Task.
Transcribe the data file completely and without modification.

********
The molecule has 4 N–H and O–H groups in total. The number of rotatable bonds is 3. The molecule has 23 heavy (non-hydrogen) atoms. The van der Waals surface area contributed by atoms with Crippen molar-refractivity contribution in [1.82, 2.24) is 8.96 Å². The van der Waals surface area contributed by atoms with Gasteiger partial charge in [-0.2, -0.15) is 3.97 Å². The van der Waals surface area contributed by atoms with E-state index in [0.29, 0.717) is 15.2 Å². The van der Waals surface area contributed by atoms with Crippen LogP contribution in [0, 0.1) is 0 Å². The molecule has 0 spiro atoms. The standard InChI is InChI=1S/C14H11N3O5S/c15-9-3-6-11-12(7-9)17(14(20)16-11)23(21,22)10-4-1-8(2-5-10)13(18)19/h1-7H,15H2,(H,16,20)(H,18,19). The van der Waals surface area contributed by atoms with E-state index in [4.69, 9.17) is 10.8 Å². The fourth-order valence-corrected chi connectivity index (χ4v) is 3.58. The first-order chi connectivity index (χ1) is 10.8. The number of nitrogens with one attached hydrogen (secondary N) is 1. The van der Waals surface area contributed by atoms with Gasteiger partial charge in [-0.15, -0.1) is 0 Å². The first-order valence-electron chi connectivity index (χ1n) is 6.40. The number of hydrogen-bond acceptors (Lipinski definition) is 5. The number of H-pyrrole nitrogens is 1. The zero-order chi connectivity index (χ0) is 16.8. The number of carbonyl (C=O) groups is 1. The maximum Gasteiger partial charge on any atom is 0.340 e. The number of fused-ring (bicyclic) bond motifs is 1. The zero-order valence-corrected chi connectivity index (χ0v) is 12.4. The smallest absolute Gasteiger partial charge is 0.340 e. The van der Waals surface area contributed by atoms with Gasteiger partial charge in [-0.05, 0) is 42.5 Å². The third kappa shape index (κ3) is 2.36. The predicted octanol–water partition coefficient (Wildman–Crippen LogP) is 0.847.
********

The molecule has 4 N–H and O–H groups in total. The number of rotatable bonds is 3. The molecule has 23 heavy (non-hydrogen) atoms. The van der Waals surface area contributed by atoms with Crippen molar-refractivity contribution in [1.82, 2.24) is 8.96 Å². The van der Waals surface area contributed by atoms with Gasteiger partial charge in [-0.2, -0.15) is 3.97 Å². The van der Waals surface area contributed by atoms with E-state index in [0.29, 0.717) is 15.2 Å². The van der Waals surface area contributed by atoms with Crippen LogP contribution in [0, 0.1) is 0 Å². The molecule has 0 spiro atoms. The standard InChI is InChI=1S/C14H11N3O5S/c15-9-3-6-11-12(7-9)17(14(20)16-11)23(21,22)10-4-1-8(2-5-10)13(18)19/h1-7H,15H2,(H,16,20)(H,18,19). The van der Waals surface area contributed by atoms with E-state index in [4.69, 9.17) is 10.8 Å². The fourth-order valence-corrected chi connectivity index (χ4v) is 3.58. The first-order chi connectivity index (χ1) is 10.8. The number of nitrogens with one attached hydrogen (secondary N) is 1. The van der Waals surface area contributed by atoms with Gasteiger partial charge in [-0.15, -0.1) is 0 Å². The first-order valence-electron chi connectivity index (χ1n) is 6.40. The number of hydrogen-bond acceptors (Lipinski definition) is 5. The number of H-pyrrole nitrogens is 1. The zero-order chi connectivity index (χ0) is 16.8. The number of carbonyl (C=O) groups is 1. The maximum Gasteiger partial charge on any atom is 0.340 e. The number of fused-ring (bicyclic) bond motifs is 1. The zero-order valence-corrected chi connectivity index (χ0v) is 12.4. The smallest absolute Gasteiger partial charge is 0.340 e. The van der Waals surface area contributed by atoms with Gasteiger partial charge in [-0.05, 0) is 42.5 Å². The third kappa shape index (κ3) is 2.36. The predicted octanol–water partition coefficient (Wildman–Crippen LogP) is 0.847.